"How are you feeling this morning? . . . . Hi, honey, haven't seen you for a while . . . . Don't you look nice today . . . . Okay, let's let these children cross the street," commands Ellen Spraggins, keeping up a steady flow of chatter from the middle of a downtown intersection.
Spraggins works as a school crossing guard, but many of the commuters and pedestrians know her as a friend who has banished urban anonymity from the intersection of 21st and K streets NW and has transformed it into a small-town crossroads of waves and smiles.
"She's really something to watch in action," said Carl Shedrick, a third-grade teacher at Stevens Elementary School, which is a half block from the intersection. "I've never seen her down. Sometimes I come to work depressed and she uplifts my spirit."
In the midst of morning and afternoon rush-hour traffic, many glum pedestrians begin to smile as they see the spritely gray-haired woman speaking to friends, waving to drivers, weaving in and out of the bumper-to-bumper traffic and ordering behemoth trucks to "back up a little, honey."
Nearly 2,500 motorists pass through the intersection each weekday morning, as do nearly 1,000 pedestrians. Some commuters enter Spraggins' world with a distant sleepy look on their faces, only to have her knock on their car windows with a cheery, "How you doin' today?" The suddenly alert commuters reply, "Fine, just fine."
"That woman makes my day even when I'm a little depressed. Everybody loves her," said Melvin Warshaw, an administrative judge at the U.S. Department of Labor.
Spraggins knows the influential lawyers, mothers walking their children to school, tattered street people and cab drivers who frequent her intersection. They know she worries if they get sick and are missing from the intersection for a few days.
"She's a wonderful person," said David Houlihan, a lawyer. "Some people are all gloomy because it's too early in the morning, but by the time they go past her they're all brightened up. People just love her."
Last Friday was Spraggins' last day of work before the school's summer break. To say goodbye, Houlihan stopped in the middle of L Street and shook her hand. Another fan gave her a present wrapped in silver paper with a big white bow, and someone else gave her freshly baked brownies.
"When people give me gifts and flowers it makes me feel real humble because I'm just out there doing what my mother and father taught me to do, to be kind to everyone," Spraggins said, who has manned the intersection for 12 years.
"Whatever you give comes back to you. One woman wears a new hat every day and I always compliment her on her hat," said Spraggins, "now she comes out of her way to show me her hats."
When she asks a regular what's wrong, "They sometimes just come out and say they're worried about their children, or they say something's wrong at home, and we'll talk about it for a while."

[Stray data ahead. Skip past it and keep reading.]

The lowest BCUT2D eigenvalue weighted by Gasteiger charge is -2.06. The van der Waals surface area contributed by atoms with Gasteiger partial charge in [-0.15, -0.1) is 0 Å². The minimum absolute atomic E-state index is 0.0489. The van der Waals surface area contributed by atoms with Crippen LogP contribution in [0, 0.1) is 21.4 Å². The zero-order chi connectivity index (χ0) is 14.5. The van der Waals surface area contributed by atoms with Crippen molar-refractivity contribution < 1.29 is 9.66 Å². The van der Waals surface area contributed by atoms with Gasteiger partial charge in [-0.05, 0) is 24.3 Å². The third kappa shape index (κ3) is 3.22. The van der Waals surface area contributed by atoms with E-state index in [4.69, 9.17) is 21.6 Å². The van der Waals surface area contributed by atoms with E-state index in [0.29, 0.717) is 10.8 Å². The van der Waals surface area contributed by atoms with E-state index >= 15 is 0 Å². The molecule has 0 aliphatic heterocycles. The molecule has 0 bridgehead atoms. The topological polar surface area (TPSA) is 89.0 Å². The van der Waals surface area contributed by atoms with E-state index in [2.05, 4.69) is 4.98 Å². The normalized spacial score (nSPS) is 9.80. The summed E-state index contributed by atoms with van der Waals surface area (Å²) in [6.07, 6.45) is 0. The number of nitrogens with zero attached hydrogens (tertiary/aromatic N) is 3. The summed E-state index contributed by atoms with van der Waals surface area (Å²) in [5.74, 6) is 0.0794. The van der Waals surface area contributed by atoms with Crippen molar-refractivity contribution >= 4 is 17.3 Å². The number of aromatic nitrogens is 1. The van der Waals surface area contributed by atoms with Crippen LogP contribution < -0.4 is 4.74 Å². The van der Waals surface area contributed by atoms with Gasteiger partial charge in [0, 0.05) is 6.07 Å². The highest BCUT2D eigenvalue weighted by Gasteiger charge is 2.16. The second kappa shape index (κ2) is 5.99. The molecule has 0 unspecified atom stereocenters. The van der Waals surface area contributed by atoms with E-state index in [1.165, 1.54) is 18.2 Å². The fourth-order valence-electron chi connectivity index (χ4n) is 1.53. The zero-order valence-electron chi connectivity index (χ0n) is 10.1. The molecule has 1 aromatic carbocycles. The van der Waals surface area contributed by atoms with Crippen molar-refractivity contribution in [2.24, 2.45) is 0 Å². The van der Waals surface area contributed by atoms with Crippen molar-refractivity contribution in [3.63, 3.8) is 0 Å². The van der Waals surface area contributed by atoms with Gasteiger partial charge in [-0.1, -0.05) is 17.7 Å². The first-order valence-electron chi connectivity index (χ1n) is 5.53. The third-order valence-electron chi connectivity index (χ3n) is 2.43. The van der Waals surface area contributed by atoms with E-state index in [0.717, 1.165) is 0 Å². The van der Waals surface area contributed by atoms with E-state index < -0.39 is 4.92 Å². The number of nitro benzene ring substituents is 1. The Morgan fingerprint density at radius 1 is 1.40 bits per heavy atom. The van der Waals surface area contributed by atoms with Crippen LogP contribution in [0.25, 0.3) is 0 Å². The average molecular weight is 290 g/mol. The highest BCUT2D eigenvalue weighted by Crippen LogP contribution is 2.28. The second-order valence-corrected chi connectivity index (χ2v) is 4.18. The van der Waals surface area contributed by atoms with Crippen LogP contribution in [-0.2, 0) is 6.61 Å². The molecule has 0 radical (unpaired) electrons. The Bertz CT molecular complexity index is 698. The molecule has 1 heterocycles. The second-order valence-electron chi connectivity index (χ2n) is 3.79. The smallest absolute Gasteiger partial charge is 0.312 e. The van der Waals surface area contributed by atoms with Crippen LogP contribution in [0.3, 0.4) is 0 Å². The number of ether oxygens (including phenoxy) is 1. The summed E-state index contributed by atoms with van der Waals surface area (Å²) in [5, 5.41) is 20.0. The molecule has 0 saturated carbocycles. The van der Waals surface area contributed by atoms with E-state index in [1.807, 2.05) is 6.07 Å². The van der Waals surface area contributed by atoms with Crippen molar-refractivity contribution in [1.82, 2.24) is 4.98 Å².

Spraggins, 47, the mother of two daughters and grandmother of two, was born in Mississippi and reared in Arkansas. She comes from a family of 19 children. "Fourteen lived to adulthood and 11 are still living . . . . We were a big happy family," she explained.
She moved to Washington with her husband in 1964, and has worked for the D.C. police department for 18 years as one of 199 crossing guards. She earns $5,000 a year, but says the job is well worth the low pay.
"I love children and I love people. If I had it to do all over again I'd be a crossing guard," she said. No child has ever been injured in her intersection while she was on duty.
During the day she works as a volunteer at a day care center in Stevens School. This July she will volunteer at the Stevens School summer camp, "and then I go fishing in August," she said.
"I keep a tight ship," laughed Spraggins. "I teach these children how to cross the street, and if they don't do it right I make them do it again and again until they do. And that goes for parents, too. If I see a parent jaywalk with their child I make them both go back and cross at the corner."
Spraggins, an enthusiastic angler, often can be seen with her arms stretched wide, next to a car, describing her latest catch.
Often she talks to several drivers and bystanders at once, as if she were conducting a class. In response, her fans applaud and laugh in unison.
One morning Spraggins greeted a man and told him she "had the worst toothache." He turned out to be a dentist and insisted she come to his office that afternoon. He's been her dentist ever since, and charges "little or nothing," she said. "Now when I see him I yell, 'Hey everybody, there's the man responsible for my smile,' and everybody laughs."
One day a tall man grabbed her from behind and spun her around. After she gave him a stern warning, the man told her he was one of the children she used to escort across the street many years ago.
"He was always getting into trouble as a child and I had to spank him several times," she recalled. "He told me, 'I just want to thank you for all those spankings because they set me straight.' " Then the well-dressed man told her he was working as a consultant.
"It's just the way God meant us to be, kind-hearted and good to each other," mused Spraggins.
"In 18 years, I'd say I've only had about five people who did not respond to my hello, and those are the people I pray for."